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I Forge Iron

nice old picture: Anvil Chorus

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I found this picture posted on the Shorpy.com site:

Anvil Chorus: 1905 | Shorpy Photo Archive

If you look real close in the back left corner of the shop, you can see a young Frosty peeking through the door window.;):D

There is a "View full size" link in the description. The detail you can pick up in the picture is amazing. Interestingly, everybody is using ball-piens.


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Wow.....so much stuff to study in this picture.

It's not often you see people black smithing in knickers vests and bow ties ;)

The anchor hanging from the rafter!?!? :confused:

I especially like the display boards on the wall showing all the tools and such.
They still do the same thing at the carpentry school I went to.

Check out the guy in the middle rear part of the photo near the belt-driven machine......He certainly seems a little irked about something :D

It looks like the kid up front is possibly forge welding a chain link? and the kid to the left has what looks like a nail header?

Boy I wish they sold those anvils at Harbor freight!

Thanks for posting this photo!

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Okay so the forges are buffalo forges with a supplied air blast from a central air line. The exhaust was sucked out through a pipe in the pedestal.

I think I see one drill press in the back under the machinery. I wonder if the machinery is also the source of the air blast and or the vacuum for the exhaust? Obviously, one machine wouldn't do both. But there seems to be two honking electric motors so one for supply and one for exhaust.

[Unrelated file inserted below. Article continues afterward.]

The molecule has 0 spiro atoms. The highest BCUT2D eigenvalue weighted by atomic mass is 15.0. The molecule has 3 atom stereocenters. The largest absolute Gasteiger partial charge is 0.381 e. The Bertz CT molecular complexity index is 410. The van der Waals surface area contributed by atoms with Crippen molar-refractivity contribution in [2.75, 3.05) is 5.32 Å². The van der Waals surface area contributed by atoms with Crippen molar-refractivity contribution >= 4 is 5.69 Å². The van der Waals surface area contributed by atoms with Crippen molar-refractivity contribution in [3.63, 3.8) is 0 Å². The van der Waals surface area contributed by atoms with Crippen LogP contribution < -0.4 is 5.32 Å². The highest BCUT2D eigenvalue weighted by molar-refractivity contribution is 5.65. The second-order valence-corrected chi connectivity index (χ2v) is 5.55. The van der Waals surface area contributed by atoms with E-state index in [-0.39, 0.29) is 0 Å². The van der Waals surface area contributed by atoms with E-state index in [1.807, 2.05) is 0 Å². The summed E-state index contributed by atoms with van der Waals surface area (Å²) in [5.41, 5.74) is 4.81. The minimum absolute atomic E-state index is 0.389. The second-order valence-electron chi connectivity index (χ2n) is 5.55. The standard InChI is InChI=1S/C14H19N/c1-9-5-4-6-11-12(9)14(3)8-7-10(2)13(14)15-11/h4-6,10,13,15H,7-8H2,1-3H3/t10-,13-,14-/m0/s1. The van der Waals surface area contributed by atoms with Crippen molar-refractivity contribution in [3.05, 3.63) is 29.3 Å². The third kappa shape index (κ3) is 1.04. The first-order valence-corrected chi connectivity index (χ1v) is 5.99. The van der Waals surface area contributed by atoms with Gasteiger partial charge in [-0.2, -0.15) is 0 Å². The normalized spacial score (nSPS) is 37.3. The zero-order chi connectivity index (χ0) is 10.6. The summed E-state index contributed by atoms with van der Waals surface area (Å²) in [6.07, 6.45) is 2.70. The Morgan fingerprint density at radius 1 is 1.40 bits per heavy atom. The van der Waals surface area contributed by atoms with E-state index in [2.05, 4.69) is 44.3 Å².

I can make out two Fisher & Norris Anvils, I think. On the far left, I see the bolt downs on the feet and I believe the eagle. On the far right, just above the tear, I think it is the eagle again.

I have seen some of this gear in the old school text books from the time period but it is so cool to see them set up and in use. Layout diagrams just doesn't give you the feel the picture does.

Thanks for sharing it.


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Cool photo. Looks as if making chain was the order of the day, most of the guys appear to be in some stage of making links. The kid in the middle of the picture must be the "teachers pet" as he has 3 links make up laying on his anvil....always hated those kids, killed the grade curve....:(

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Now thats a great picture!

I wonder what is with the wrap on the kids hand, second from the right, on his holding hand.

Steam heat, I really like the giant sky light!

Odd, where are all of the racks and racks of tools? Not to mention all of the projects, look to be shoved in the back right, by the stairs.

Those lights are very fascinating! Can anyone place them? They apear to be sparky lights, but have a gas light housing above them, curious.

Caleb Ramsby

Caleb Ramsby

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Someone left a square laying on the floor. I think that I have identified the teacher, right front, ring on left hand, vest, long apron and looks older then the rest. The class sure has a variety of ages in it, maybe brought in some ringers for the picture. When I was in metal shop we had to wear coveralls so we didn't go home dirty. The guys that belong in class have aprons or dark work over shirts on. Talk about safety, that sure is a lot of water on floor around the sink and the stairs at the door on the right are stacked with stuff.

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LOL. The irked looking kid towards the top center of the picture was either the class bully, or someone stole his piece of the project. Either way his Ma must of been proud.

Looks like the ventilation was via the one hood in the back of the room. It's quite possible they assumed that was sufficient back then. With all that water on the floor, I don't think safety was an issue back then like nowadays, let alone worry about safety goggles and such.

I would say the kid with the wrapped bandaged hand got up close and personal with a piece of his work.

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Jeff, each forge was individually vented. Check this other school shop photo that shows how it was done.

McKinley School shop power for the air supply and venting was on the back wall.
On edit: note all the Fisher anvils.

Edited by nett
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